1. LISTEN and do not jump to conclusions
Always let the customer finish explaining his issue and take down notes along the way.
Customers never like to repeat themselves and it never fails to frustrate the customer when the agent doesn’t understand what he wants or an over-confident agent who wrongly assumes what he is explaining.
2. Repeat his requests or problem
Similar to a simple gesture in any decent restaurant, where the waiter will repeat your order, repeat your understanding to him. In the case that it is a complicated issue, break it up into major points so that you can tackle them one by one.
This will assure him that you understood his problem and at the same time set you towards the right direction of resolution.
3. Be polite when you need the customer to perform certain tasks
Analyse his problem and if investigation or more info is required, be polite and ask for his help to “check” on certain points (log files, re-try, reboot or tests). No matter how simple the task is, take note that he is actually doing you a favour. He has all rights to say “I don’t have time, send an engineer down now to get this fixed”. And there you go, wasting traveling time and another resource instead of getting First Call Resolution. Go along the line: “I am sorry to trouble you sir, can I have 5 seconds of your time to help me click on that restart button for me please?”
4. Do not spend time finding out what is wrong, but focus on resolution
As per the ITIL process, leave the RCA to problem tickets. In an incident process, your main priority is to resolve the incident at hand. Customers call because they are having problems performing their job. In situations of a complicated issue, offer the customer a replacement notebook to “resolve” the incident so that he can proceed with his work and then take your time to “investigate” on the problem.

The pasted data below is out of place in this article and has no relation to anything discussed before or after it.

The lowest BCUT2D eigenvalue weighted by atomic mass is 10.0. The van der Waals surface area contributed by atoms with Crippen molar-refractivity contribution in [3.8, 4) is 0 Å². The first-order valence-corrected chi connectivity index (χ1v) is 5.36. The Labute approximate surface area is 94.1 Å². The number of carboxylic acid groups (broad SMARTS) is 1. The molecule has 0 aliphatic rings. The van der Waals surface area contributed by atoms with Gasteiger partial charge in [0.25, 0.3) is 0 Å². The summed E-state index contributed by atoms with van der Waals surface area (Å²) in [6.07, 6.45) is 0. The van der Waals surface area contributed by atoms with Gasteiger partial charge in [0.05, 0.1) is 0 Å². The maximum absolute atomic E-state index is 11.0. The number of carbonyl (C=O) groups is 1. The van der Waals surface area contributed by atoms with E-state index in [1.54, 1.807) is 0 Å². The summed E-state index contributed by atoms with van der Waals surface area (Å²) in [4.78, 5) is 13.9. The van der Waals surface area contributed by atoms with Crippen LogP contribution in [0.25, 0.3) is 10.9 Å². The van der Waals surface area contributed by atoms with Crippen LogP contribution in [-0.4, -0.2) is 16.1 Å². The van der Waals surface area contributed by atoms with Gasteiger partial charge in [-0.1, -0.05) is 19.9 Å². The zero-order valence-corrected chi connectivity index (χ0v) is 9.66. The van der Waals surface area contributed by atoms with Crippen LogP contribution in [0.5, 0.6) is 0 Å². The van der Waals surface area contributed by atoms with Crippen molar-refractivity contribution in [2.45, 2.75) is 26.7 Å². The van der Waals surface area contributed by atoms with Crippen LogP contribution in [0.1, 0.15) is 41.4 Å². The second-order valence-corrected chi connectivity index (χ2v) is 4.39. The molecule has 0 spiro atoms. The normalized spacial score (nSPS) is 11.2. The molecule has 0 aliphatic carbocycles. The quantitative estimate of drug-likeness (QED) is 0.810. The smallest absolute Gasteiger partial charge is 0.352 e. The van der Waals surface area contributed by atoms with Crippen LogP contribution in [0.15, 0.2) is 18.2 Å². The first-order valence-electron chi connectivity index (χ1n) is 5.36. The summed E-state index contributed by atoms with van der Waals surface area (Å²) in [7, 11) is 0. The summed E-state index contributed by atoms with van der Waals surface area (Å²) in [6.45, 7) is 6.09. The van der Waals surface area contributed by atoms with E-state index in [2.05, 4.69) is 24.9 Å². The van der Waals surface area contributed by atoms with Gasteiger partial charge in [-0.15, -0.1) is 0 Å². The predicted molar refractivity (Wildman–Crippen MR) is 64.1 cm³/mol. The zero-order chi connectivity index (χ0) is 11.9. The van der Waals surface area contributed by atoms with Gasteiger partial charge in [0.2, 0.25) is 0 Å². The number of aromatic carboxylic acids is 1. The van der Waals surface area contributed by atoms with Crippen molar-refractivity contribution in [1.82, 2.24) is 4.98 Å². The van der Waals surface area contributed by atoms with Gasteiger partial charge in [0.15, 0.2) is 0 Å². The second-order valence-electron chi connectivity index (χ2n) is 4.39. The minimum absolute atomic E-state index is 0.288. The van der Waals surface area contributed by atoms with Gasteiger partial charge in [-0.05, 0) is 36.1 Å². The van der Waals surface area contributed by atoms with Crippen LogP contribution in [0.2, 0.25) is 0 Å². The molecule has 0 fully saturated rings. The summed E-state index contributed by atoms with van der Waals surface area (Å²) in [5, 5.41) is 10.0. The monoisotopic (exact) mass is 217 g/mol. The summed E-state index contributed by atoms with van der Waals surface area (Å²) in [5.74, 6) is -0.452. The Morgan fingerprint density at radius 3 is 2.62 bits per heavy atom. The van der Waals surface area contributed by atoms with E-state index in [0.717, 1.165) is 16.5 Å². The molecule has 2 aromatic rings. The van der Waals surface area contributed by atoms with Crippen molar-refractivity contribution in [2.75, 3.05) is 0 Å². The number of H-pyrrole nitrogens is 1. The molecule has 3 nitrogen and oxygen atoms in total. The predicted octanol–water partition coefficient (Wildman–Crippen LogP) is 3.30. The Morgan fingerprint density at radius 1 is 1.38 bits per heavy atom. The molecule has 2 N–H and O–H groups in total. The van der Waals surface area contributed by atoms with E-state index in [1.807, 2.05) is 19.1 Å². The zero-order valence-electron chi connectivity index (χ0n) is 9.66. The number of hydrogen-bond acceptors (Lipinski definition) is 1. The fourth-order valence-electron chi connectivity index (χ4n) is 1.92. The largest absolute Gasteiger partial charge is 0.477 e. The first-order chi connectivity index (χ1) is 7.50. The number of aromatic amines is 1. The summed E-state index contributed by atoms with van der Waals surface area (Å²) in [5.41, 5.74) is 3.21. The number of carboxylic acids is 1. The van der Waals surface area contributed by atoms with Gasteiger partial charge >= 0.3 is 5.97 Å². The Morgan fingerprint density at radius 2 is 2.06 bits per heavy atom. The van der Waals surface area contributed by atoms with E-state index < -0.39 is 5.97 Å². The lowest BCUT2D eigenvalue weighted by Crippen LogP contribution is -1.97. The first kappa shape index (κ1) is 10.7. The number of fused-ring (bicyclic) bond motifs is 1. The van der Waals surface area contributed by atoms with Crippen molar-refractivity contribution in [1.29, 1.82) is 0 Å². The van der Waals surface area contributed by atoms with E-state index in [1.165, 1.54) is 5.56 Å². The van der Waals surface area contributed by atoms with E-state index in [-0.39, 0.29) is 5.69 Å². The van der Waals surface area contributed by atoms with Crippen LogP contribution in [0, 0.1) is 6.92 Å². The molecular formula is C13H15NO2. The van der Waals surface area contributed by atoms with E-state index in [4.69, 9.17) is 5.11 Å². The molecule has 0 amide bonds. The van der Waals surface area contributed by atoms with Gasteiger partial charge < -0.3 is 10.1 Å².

5. Standing in his shoes (what will you do if you are the one facing the problem?)
There was once I stayed in a hotel and I called the helpdesk asking for a pen knife.
Helpdesk: “We don’t have a pen knife, but we do have scissors. May I ask what is it for?”
Johnson: “I bought a painting but I think it’s too big to check-in. I am thinking of carving it out from the frame and rolling it up.”
Helpdesk: “That might damage the painting, why not let me check the check-in size for you with your airlines?”
A few mins passed and a bellboy came up to my room with a pair of scissors, wrapping papers and bubble wraps. He explained to me about the airline check-in regulations while he starts wrapping up my painting for me.
Instead of just replying a simple “no” to a penknife request, they looked at the issue from my angle and managed to solve my problem with a better approach! I was really impressed by the service and gave a $10 tip to the bellboy (which is considered alot in my books).